At home in Rome, 1966 - photo Horst P. Horst for Vogue
At home in Rome, 1966 - photo by Horst P. Horst for Vogue
Empire of Flora, 1961
Interior (Picasso) - photo taken in Rome, 1980
Miramare - By the Sea, 2005
Photo: Archives Fondazione Nicola Del Roscio
At the bright open Gaeta house - photo Bruce Weber for Vogue
At home in Rome - photo Bruce Weber, 1995
Best known for his oversized canvases of expressive, undecipherable scribbles, American artist Cy Twombly cuts a mysterious figure in modern art. He shunned fame and glory, yet emerged as one of the greatest painters of his time, revered alongside his close friends and contemporaries Robert Rauschenberg and Jasper Johns.
Born in 1920s Virginia, he chose a nomadic life. Thanks to a generous grant from the Virginia Museum of Fine Art, he was able to travel across North Africa, Spain and France before finally settling in Italy, where he immersed himself in literature, art history and the classics. Italian culture proved to be a formative influence, leading him to one of his work’s key references; the common sight of contemporary graffiti layered on ancient walls. In direct response, the subversive nature of layering – of time, words, paint – became increasingly important to Twombly’s practice.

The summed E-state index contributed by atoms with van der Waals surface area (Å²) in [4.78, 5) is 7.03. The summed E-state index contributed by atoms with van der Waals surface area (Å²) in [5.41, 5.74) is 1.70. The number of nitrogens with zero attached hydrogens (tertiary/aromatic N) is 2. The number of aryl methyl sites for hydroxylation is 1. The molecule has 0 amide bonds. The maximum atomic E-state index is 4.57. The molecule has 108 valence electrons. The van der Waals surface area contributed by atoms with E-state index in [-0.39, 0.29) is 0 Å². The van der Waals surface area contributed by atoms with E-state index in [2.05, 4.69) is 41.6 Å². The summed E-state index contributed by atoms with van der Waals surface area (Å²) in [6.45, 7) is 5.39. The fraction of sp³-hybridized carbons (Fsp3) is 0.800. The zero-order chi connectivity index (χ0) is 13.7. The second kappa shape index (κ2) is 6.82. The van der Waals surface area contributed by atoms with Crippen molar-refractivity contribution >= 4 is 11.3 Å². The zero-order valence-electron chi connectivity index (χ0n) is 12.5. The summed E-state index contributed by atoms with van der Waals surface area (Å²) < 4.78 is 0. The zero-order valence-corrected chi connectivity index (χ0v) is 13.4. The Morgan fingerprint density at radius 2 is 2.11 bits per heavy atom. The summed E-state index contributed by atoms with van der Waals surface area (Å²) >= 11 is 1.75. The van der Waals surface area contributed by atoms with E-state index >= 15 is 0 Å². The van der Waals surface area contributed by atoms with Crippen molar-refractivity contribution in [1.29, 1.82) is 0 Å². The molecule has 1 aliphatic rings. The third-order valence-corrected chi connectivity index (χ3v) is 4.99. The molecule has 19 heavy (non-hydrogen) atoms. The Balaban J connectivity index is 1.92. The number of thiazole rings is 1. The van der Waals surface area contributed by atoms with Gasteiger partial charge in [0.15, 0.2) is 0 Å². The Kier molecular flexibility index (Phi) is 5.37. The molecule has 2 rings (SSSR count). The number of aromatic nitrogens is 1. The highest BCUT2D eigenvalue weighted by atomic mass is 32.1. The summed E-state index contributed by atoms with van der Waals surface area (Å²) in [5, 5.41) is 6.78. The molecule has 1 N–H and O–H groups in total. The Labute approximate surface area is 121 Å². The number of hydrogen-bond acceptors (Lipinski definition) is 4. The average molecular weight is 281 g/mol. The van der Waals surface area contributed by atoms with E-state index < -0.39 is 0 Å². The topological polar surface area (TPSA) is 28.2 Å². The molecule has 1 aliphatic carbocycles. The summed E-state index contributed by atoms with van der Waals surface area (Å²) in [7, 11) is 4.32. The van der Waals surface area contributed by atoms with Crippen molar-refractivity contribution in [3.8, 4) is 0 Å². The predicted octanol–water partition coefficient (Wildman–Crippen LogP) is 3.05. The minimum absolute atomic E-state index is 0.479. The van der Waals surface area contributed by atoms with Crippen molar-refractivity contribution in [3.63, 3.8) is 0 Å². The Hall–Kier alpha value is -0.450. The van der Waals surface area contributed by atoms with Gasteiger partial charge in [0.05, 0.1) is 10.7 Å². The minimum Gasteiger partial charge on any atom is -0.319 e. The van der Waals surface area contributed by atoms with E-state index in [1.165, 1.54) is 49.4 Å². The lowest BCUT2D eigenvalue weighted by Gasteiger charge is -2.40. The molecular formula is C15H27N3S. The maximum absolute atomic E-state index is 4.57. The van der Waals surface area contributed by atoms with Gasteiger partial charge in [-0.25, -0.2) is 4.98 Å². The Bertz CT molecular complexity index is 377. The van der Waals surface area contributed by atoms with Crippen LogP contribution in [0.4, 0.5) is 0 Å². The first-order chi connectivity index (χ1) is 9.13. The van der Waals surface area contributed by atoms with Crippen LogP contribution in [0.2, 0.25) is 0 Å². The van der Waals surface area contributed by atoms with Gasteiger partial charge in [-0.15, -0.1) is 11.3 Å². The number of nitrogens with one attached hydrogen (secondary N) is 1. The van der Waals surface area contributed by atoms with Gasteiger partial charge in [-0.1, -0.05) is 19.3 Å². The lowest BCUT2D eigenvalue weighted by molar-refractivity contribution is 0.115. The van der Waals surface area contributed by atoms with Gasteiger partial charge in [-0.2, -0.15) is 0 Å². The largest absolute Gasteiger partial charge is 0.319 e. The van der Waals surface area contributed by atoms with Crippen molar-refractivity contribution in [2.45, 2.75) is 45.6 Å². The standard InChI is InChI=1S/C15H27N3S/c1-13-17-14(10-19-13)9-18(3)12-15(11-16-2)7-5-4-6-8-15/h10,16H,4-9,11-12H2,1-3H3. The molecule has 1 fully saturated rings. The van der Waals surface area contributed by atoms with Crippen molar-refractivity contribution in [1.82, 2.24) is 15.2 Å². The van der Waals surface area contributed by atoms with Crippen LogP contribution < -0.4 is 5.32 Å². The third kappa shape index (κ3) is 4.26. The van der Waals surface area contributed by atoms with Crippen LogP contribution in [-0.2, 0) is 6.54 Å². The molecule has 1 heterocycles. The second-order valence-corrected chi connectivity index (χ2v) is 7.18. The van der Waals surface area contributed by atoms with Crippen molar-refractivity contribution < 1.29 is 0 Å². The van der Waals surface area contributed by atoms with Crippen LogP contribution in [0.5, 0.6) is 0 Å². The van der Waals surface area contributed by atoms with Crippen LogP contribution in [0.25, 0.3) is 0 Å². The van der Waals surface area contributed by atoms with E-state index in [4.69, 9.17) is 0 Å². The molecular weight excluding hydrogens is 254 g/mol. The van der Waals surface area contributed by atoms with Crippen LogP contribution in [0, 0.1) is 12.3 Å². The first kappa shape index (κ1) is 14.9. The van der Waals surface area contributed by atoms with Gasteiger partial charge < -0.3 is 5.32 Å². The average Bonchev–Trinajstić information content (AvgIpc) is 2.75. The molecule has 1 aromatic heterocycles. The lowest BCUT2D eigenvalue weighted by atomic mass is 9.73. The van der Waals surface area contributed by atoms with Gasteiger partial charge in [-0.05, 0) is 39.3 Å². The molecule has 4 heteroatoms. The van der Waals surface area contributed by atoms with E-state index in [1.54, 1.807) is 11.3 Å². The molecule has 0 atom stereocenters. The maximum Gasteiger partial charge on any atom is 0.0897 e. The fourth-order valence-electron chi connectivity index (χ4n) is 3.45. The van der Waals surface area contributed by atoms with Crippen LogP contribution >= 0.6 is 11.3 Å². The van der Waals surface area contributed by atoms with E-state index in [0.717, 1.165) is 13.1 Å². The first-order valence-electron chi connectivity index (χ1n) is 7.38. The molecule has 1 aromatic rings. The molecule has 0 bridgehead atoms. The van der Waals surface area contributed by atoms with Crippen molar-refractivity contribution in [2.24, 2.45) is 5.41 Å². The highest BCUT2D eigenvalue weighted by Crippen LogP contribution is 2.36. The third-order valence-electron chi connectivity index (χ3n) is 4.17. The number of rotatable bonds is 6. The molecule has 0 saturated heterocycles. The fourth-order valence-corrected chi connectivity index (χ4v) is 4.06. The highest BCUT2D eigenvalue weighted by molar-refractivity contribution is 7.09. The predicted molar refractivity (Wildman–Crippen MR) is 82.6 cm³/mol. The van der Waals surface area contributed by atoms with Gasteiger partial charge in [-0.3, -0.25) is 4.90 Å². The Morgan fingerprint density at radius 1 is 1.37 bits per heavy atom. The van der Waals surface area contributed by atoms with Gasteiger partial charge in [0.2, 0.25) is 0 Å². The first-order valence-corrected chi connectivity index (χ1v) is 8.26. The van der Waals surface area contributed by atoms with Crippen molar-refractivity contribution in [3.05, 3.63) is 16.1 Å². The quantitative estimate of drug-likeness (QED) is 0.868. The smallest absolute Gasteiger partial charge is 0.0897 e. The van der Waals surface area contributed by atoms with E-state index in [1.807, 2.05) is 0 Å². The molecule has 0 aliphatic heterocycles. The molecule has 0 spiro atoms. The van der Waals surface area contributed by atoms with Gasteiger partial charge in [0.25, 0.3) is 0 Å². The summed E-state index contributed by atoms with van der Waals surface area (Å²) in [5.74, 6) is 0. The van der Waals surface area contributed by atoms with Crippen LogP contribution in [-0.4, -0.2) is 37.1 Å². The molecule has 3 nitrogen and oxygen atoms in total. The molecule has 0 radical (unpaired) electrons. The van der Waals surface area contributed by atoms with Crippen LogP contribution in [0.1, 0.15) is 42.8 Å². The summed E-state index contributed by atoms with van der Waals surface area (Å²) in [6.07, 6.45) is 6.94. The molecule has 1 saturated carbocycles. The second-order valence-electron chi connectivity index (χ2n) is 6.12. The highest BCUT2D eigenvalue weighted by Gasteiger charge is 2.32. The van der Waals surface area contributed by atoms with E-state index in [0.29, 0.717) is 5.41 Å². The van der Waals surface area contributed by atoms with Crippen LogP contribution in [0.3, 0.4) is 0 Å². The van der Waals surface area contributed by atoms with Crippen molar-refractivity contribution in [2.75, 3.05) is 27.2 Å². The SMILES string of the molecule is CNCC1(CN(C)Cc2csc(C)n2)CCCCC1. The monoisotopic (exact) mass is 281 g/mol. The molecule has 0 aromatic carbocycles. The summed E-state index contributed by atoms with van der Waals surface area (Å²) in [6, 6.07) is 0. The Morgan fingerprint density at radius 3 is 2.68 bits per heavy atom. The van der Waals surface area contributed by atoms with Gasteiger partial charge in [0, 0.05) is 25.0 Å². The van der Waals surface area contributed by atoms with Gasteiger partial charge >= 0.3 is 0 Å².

Many of his pieces took novels, legends or other artists’ work as a starting point, his favourites being Joan Miro, Claude Monet and leading French Baroque painter, Nicholas Poussin. Time served in the army as a cryptologist was equally influential, informing his frequent use of symbols, numbers and text. Drawing on such diverse sources and experiences, Twombly’s process was painstakingly considered – he often sat for hours in front of a canvas before even picking up a brush. As he once said, “When I work, I work very fast, but preparing to work can take any length of time”.
His practice spanned sculpture, drawing and photography, but it is his paintings which found the most acclaim. With their intense use of colour and line, Twombly’s best works are explosive in their power. Early pieces are disconcerting; scratchy and feral. Later, his style evolved into a methodical scrawl. His last works are perhaps some of his most interesting. Undiminished by old-age (he continued painting until 2011, when he was well into his 80s), his final pieces are stark and ferocious, a pained rallying cry against his own mortality. They may mark the end of a long colourful life, but those sweeping loops of blood red paint on drip streaked neon canvases communicate the raw energy of something entirely new.
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